Vacancy and Credit Loss – How It Impacts a Real Estate Analysis!

vacancy and credit lossThe reality of owning rental property is that you will rarely encounter a situation where the property is occupied all of the time or where tenants can always be counted upon to pay their rent.

In truth, the reality about investment property is that real estate investors will suffer potential rental income loss due to both vacancies and nonpayment of rent by tenants in what is formally known as Vacancy and Credit Loss.

In any real estate analysis this is factored in as a deduction from gross scheduled income (i.e., the property’s potential rental income at total occupancy) and results in the gross operating income (i.e., the amount of actual revenue expected to be collected).

Gross Scheduled Income
less Vacancy and Credit Loss
= Gross Operating Income

This is true for income properties consisting of one unit or a multitude of units; whether the property is residential (i.e., occupied by tenants as a residence such as a single-family home or apartment building) or non-residential (i.e., occupied as a place of business such as an office building or strip center).

Real estate investors always account for an estimate of future losses resulting from turnover and noncollectable rent and factor it in to their real estate analysis as vacancy and credit loss.

There is, of course, no one rate for vacancy that correctly applies to all income properties because it is market-driven. That is, in one location where the supply for residential or commercial property is limited, demand will tend to be high and the vacancy rates low accordingly; whereas in locations where developers exceed demand with an over supply, the opposite is true.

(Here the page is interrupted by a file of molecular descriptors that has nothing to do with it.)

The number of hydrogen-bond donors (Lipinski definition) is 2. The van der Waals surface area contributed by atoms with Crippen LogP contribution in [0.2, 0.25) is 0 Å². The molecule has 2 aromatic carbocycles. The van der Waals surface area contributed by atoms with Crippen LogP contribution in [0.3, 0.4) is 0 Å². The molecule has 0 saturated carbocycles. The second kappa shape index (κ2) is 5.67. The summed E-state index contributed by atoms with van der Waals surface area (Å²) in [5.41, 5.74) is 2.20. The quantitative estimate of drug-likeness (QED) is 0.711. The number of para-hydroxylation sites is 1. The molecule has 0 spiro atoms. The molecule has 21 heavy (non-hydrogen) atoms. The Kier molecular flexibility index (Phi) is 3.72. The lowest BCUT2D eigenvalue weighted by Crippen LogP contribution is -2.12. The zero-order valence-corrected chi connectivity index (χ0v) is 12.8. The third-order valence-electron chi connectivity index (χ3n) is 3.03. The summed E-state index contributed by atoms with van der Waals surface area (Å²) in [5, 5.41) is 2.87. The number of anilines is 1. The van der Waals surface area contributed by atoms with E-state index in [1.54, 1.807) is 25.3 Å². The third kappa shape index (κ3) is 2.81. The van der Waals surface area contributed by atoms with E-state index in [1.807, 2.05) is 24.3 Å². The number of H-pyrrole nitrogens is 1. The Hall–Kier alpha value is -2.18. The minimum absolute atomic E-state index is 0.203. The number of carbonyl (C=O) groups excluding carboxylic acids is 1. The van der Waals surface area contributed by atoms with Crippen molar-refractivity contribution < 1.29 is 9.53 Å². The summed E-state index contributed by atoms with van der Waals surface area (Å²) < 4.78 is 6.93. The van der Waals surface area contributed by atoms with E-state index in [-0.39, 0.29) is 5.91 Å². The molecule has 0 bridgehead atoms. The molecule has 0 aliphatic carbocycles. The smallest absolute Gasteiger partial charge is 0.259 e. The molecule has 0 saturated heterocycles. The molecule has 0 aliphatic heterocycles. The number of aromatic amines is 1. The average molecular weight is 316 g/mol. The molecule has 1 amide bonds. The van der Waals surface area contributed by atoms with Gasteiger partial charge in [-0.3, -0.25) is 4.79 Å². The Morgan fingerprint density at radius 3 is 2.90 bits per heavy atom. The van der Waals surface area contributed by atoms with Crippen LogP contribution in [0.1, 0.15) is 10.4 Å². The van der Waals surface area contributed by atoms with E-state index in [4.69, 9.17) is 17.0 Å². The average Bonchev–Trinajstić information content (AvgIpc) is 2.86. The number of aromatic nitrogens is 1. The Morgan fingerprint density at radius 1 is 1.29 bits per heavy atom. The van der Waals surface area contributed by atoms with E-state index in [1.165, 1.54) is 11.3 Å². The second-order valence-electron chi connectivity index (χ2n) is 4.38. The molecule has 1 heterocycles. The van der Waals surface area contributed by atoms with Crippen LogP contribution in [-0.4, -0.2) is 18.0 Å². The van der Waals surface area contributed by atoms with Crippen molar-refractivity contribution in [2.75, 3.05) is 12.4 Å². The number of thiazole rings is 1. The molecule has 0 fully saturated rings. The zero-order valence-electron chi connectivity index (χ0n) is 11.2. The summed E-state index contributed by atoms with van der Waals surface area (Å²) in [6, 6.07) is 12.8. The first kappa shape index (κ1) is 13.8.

Economic times also play a part. In times like ours, for instance, where house foreclosures have run rampant over the past several years, the demand for residential rental space has increased; all the while because jobs have been lost, businesses have closed or are reluctant to expand, thus reducing the absorption of commercial space or in many cases caused tenants to default on their payments to their landlords.

How to Calculate

Vacancy and credit loss is generally estimated as a percentage of gross scheduled income. For example, if we assume that your property would generate $50,000 a year fully occupied (i.e., the gross scheduled income) and want to allow for a 5% vacancy and credit loss, we would estimate your loss of revenue to be $2,500 revenue for that year.

Gross Scheduled Income x Rate = Vacancy and Credit Loss
$50,000 x .05 = $2,500


Always plug in a rate for vacancy and credit loss whenever you are doing a real estate analysis regardless what you may think or what the current owner is projecting for the property. Even when the owner can prove that he or she has experienced zero (or very low) vacancy as the landlord, bear in mind that every property experiences vacancy from time to time for any number or reasons. So be sure to include some vacancy rate. Your local market will dictate what’s reasonable.

So You Know

Gross operating income is automatically calculated and inserted into all reports provided by all three ProAPOD Real Estate Investment Software solutions.


James Kobzeff

James Kobzeff has over thirty years experience as a realtor and investment real estate specialist. He is the developer of ProAPOD real estate investment software and freely shares his real estate investing articles.